There are games you pause to remember fondly once in a while, and then there are games you and your friends still play 20 years later. Ebonstar, designed by the Dreamers' Guild in 1988 and released only for the Commodore Amiga, is both of these. It's a straight-up one-to-four-player space arcade extravaganza wherein you battle the computer ships, your friends, or both. How it came to be is a story that's never been told on the Web until now.
Robert McNally, at the tender age of 17, was the youngest programmer Sega had ever hired. The Sega workplace was a friendly one, with a regular group gathering during the lunch hour to wolf down sandwiches then make a beeline for the dimly-lit back room where sat one of the few four-player Eliminator machines ever made. (see "Chronology: Spacewar," below.) The group was more than four in number, so at the end of a game, only the player with the highest score would continue in the next game - the other three would be replaced, sort of a "king of the hill" series. Young Robert would play so hard his palms would sweat profusely - something that never happened in any other context - and once, when his ship was destroyed, he spontaneously lost control of his body and fell over backwards (luckily there was a pile of empty boxes and packing material behind him which broke his fall.) He also shared this anecdote:
I remember when one of the engineers who had originally worked on Eliminator snuck in a re-coded ROM with a cheat: Between rounds, if a player continuously held down a particular combination of the four control buttons, the machine would reduce the size of that player's "hit radius" for the duration of the round. This would result in the player not being quite as easy to hit as the other players. Used intermittently so as not to give it away, that engineer had quite a bit of evil fun for several months before the other engineers got sufficiently suspicious to pull out the ROM and compare it to the production master.When Robert left Sega he couldn't stand to see Eliminator go, so he and his brother Michael created Ebonstar.
A few fun notes about Ebonstar:
- The best way to play, by far, is in Tournament mode with four players of about equal skill. Tournament means you're concentrating on your human opponents rather than trying to get a high score or advance to the higher levels of the game. The game regularly provides fireballs, homing shots, and a lightning bolt that zaps-out-of-existence any ships near you when you trigger it - your mission is to pick up as many of these items as possible and put them to good use.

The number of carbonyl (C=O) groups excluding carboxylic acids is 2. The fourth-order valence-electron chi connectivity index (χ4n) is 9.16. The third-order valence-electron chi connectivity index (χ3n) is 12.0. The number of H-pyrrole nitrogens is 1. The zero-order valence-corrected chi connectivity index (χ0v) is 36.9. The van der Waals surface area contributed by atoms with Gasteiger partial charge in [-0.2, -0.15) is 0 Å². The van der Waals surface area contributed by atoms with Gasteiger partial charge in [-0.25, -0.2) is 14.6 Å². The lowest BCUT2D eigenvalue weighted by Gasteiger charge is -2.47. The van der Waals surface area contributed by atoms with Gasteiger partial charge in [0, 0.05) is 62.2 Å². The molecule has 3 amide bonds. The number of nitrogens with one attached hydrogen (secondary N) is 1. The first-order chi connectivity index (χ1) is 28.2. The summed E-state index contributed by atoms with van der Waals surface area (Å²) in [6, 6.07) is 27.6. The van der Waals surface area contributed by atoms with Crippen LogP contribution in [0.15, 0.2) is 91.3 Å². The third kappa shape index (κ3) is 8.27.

- Team play is preferred - two on two. You can play every man for himself, but the game takes on a new dimension when you have one ally and two opponents. Especially when your ally accidentally kills you - "Ca-raaaaaaaap."
- A computer keyboard was not designed to support the energetic pressing and/or holding down of a dozen different keys at once, arcade-stylee. Occasionally you will experience "keylock," the sudden nonresponsiveness of the keyboard - unless you're the one guy who only uses the joystick - or the mouse (not recommended)
- Very rarely, gravity will affect the entire play area, and your little ship will resemble a salmon desperately swimming upstream instead of a little bee buzzing around fancy free. No one - not even the programmers - know exactly what triggers this, but some believe that a secret key combination does it - and that I know what it is.
- There is a great debate that has raged for decades about what constitutes "winning" a Tournament game. It's customary for the last player standing to quit the game with Amiga-Q when he's defeated the last opponent - everyone's eager to play again, and doesn't want to sit around while he plays against the computer ships that once again start coming out. The game itself displays "Winner" in the color of the ship with the highest score, presumably in an homage to those early Eliminator lunches at Sega. But the winner must necessarily be considered to be the sole survivor - who, obviously, could rack up big points on his own, by putting the non-human-piloted computer ships in what is known as "das position" (say it with an evil German accent) and pummel them till the cows come home - or extra ships are awarded. Because your standard shots don't destroy other ships - only bounce them away and possibly into a wall - it's possible to dribble another ship like a basketball for a good while, racking up points in the process.
- When you've got no weaponry whatsoever and another guy has collected a ton of fireballs, homing shots, AND the lightning, destroy the black hole satellite while he's on the other side of the screen - the game will reset everyone to no weapons for the next level - he'll have nothing (and you'll like it).
- If the big yellow Nemesis ship emerges from the black hole and comes at you, do all you can to divert it to another player and force him to deal with it instead. As you do this, be sure to say "Take 'im."
- Too many more to list.